If you’re a chocolate lover like myself, these easy gluten-free chocolate cupcakes with chocolate buttercream are the perfect indulgent sweet treat!
These soft and moist cocoa cupcakes are one of my favorite gluten-free desserts because they’re so easy to whip up and full of delicious chocolate goodness. Gluten-free baking can be tricky, but read on for some of the best tips for foolproof gluten-free cupcakes!
These simple cupcakes make a great addition to birthday parties and other celebrations. You can also make a batch and eat it just because you want to – I do it all the time!
✏️ Making a tasty and easy recipe
Gluten-free baking can be a little bit tricky, especially if it’s not something you’ve done before. When I first tried to make a gluten-free chocolate cake, it was a disaster! The cake was somehow too wet and soft to hold under the weight of frosting, whilst also having a dry aftertaste. How can something be wet and dry?!
I was on the hunt for the perfect gluten-free moist chocolate cupcakes. I wanted fluffy cupcakes with a rich fudgy chocolate flavour and no weird cakey dryness.
After trying a few different variations on my favourite chocolate cake recipe, I settled on this super simple recipe. The texture of these cupcakes is so soft and moist, and the chocolate buttercream adds extra sweetness and flavour with each bite.
Before I knew it, I'd snaffled 3 whole cupcakes back to back. You know... for research...
This recipe uses hot coffee (or hot water with instant coffee dissolved in it) to activate the cocoa powder and help to keep the gluten-free cupcakes moist. It also uses quite a bit of milk and vegetable oil (or canola oil) to add even more moisture.
🥘 Ingredients notes
- I recommend starting with room temperature ingredients for these chocolate gluten-free cupcakes. This will improve the ease at which your ingredients mix together.
- Always sieve your flour, baking powder and cocoa powder. I used to be a bit lazy and skip this, but it really does help to give you a lump-free cupcake batter!
- When measuring your ingredients, I always recommend using weights rather than cups where possible for greater accuracy. This is especially important for the amount of flour.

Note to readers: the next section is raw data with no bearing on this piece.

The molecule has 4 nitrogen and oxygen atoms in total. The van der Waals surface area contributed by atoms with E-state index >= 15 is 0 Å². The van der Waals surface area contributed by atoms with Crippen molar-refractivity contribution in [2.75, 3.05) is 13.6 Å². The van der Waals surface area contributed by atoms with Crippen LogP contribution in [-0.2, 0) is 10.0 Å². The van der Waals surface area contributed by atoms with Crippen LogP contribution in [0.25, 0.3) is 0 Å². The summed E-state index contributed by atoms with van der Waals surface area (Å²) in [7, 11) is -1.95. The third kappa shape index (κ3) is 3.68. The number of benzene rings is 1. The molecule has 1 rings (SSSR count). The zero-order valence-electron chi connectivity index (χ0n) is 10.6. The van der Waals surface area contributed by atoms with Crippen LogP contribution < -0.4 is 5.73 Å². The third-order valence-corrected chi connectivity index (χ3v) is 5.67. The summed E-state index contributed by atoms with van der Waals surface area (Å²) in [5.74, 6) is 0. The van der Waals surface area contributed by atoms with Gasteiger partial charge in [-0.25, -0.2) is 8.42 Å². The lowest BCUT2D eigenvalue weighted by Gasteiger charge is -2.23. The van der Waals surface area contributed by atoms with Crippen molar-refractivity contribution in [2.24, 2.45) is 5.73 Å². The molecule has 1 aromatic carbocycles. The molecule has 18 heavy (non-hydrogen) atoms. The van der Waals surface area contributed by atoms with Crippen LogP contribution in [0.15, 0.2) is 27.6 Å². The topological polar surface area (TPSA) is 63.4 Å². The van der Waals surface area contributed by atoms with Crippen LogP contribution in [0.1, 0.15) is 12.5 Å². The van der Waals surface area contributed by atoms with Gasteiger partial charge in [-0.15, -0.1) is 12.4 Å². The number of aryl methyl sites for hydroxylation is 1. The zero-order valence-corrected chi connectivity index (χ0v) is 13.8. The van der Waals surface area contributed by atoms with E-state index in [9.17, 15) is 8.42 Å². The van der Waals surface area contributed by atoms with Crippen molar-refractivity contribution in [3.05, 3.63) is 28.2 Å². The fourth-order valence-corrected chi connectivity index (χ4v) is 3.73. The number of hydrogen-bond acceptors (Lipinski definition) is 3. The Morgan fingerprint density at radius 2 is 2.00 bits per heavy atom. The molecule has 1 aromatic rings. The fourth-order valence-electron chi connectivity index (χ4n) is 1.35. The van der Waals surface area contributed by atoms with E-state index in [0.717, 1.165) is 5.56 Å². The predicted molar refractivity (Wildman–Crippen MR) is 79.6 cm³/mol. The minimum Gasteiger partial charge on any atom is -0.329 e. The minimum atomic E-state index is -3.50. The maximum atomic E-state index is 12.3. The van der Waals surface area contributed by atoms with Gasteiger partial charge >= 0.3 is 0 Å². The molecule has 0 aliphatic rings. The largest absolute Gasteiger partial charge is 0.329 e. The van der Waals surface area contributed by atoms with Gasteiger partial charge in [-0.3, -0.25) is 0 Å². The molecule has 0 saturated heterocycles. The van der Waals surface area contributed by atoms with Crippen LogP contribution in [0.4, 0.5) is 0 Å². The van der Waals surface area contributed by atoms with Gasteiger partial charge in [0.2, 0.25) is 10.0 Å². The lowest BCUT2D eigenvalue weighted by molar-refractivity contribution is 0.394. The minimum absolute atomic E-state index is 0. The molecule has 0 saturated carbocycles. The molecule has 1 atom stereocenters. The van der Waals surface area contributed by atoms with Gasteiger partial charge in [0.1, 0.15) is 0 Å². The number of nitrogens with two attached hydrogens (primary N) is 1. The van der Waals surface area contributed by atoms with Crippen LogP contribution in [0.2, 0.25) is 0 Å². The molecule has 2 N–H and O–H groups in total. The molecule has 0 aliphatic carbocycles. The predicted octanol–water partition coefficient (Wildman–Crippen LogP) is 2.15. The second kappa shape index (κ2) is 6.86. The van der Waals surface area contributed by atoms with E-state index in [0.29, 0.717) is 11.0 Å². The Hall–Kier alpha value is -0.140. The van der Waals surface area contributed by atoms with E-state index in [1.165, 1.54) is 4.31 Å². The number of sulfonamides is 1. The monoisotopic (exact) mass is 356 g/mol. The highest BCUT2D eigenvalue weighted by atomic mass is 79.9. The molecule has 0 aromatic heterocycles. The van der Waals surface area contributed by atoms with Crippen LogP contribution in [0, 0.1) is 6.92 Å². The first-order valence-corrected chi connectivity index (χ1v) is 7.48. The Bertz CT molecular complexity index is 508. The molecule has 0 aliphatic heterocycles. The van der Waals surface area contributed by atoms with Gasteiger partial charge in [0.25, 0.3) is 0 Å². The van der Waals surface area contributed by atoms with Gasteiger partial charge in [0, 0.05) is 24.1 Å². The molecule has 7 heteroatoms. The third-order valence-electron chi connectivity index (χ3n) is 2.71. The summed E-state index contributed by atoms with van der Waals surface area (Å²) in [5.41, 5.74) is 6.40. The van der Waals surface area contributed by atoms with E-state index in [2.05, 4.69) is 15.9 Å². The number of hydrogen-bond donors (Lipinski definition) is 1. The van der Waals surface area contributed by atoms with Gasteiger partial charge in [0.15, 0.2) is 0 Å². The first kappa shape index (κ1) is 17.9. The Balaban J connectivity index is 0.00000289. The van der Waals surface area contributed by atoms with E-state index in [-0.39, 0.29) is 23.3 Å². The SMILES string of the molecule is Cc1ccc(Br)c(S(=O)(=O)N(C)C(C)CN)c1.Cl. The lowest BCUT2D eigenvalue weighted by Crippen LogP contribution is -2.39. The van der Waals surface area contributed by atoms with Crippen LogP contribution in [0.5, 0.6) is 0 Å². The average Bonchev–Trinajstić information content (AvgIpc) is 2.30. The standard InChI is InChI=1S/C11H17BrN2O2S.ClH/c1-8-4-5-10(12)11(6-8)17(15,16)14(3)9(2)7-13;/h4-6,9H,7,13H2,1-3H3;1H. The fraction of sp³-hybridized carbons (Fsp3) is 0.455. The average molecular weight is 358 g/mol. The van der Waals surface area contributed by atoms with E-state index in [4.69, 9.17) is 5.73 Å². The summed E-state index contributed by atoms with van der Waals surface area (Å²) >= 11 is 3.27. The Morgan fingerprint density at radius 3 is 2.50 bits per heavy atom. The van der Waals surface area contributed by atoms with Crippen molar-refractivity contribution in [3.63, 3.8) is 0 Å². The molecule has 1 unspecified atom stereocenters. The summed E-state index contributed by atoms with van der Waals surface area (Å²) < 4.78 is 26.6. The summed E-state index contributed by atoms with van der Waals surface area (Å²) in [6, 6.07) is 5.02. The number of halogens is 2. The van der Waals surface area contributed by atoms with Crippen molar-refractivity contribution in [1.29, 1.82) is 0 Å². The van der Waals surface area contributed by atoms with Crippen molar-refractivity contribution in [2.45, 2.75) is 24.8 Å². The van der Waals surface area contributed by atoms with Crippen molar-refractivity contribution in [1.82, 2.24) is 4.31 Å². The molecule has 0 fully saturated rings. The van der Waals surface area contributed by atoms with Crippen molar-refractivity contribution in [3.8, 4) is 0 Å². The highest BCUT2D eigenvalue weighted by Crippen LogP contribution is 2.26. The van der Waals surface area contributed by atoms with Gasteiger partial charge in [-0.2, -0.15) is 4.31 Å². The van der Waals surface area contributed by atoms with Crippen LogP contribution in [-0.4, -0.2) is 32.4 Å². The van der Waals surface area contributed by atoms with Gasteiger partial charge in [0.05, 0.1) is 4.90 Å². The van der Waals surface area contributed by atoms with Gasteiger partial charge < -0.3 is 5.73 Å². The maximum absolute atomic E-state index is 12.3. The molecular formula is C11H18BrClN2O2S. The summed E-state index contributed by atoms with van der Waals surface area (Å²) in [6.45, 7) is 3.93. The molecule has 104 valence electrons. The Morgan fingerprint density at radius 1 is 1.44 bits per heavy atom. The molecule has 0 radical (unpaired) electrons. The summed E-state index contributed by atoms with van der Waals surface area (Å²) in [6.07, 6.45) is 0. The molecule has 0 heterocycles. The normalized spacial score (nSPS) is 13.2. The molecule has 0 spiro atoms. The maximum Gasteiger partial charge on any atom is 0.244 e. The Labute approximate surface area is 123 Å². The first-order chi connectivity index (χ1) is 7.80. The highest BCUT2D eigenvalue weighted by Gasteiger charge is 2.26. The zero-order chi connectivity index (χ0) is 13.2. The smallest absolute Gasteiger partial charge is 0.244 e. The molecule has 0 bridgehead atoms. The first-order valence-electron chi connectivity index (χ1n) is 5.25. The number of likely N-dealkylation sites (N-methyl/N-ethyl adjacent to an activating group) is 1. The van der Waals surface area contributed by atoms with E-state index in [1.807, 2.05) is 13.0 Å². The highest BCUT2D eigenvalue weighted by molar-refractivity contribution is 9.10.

- This recipe uses cocoa powder in the cupcake batter as well as the chocolate buttercream. Using good quality unsweetened cocoa powder is important, as this is different from using a hot cocoa powder (i.e. for hot chocolates) for example.
- I prefer to use vanilla extract rather than vanilla essence. It tends to have a purer vanilla taste as it’s less processed than vanilla essence.
Xanthan gum is often added to gluten-free flour blends to improve the texture. If your flour blend doesn’t already contain this, you can add an optional ¼ teaspoon of xanthan gum to your cupcake batter to improve the texture. I’ve made these cupcakes with and without this extra and both came out great so it's an optional addition.
There are a large number of different gluten-free flours, such as coconut flour, almond flour, rice flour, etc. I find the best and easiest flour to use for baking is a store-bought pre-mixed blend.
I usually use a pre-mixed blend of all-purpose plain flour such as Freee from Doves Farm. I’ve also heard King Arthur's measure for measure flour or Bob’s Red Mill gluten free one-to-one are good blends to use (they’re not readily available where I live).
🔪 Equipment notes
- This is quite a liquid cupcake batter, so I’ve found that instead of regular paper cupcake liners, baking cups are actually a much better choice. I’ve sometimes found that some of the weaker paper liners can peel away from your moist cupcakes after a few hours.
- I like to use digital scales for weighing my ingredients as it's easier and more accurate than other scales. I'm a fan of the KitchenAid or Salter ones.
- It’s good to use measuring spoons for your teaspoon and tablespoon amounts, as your standard teaspoon and tablespoon that you use to eat with won't be the correct volume. Make sure you level off any heaped scoops before adding the ingredient to your mix.
- If you're planning to use a stand mixer, I would recommend using the paddle attachment to make your chocolate cupcake batter and buttercream frosting.
- When using a stand mixer, I usually use a low speed for this cupcake batter as it's very liquid. For the buttercream frosting, I use a medium speed.
- For both your cupcake batter and buttercream frosting, I'd recommend that you scrape down the sides of the stand mixer bowl and the bottom of the bowl to ensure a more even mix.
- You can also get great results by using a medium bowl and hand mixer or even by hand using a wooden spoon or a fork if you don’t have an electric mixer.
It’s best to store your cupcakes in an airtight container. These gluten-free chocolate cupcakes should keep for up to 3 days stored at room temperature.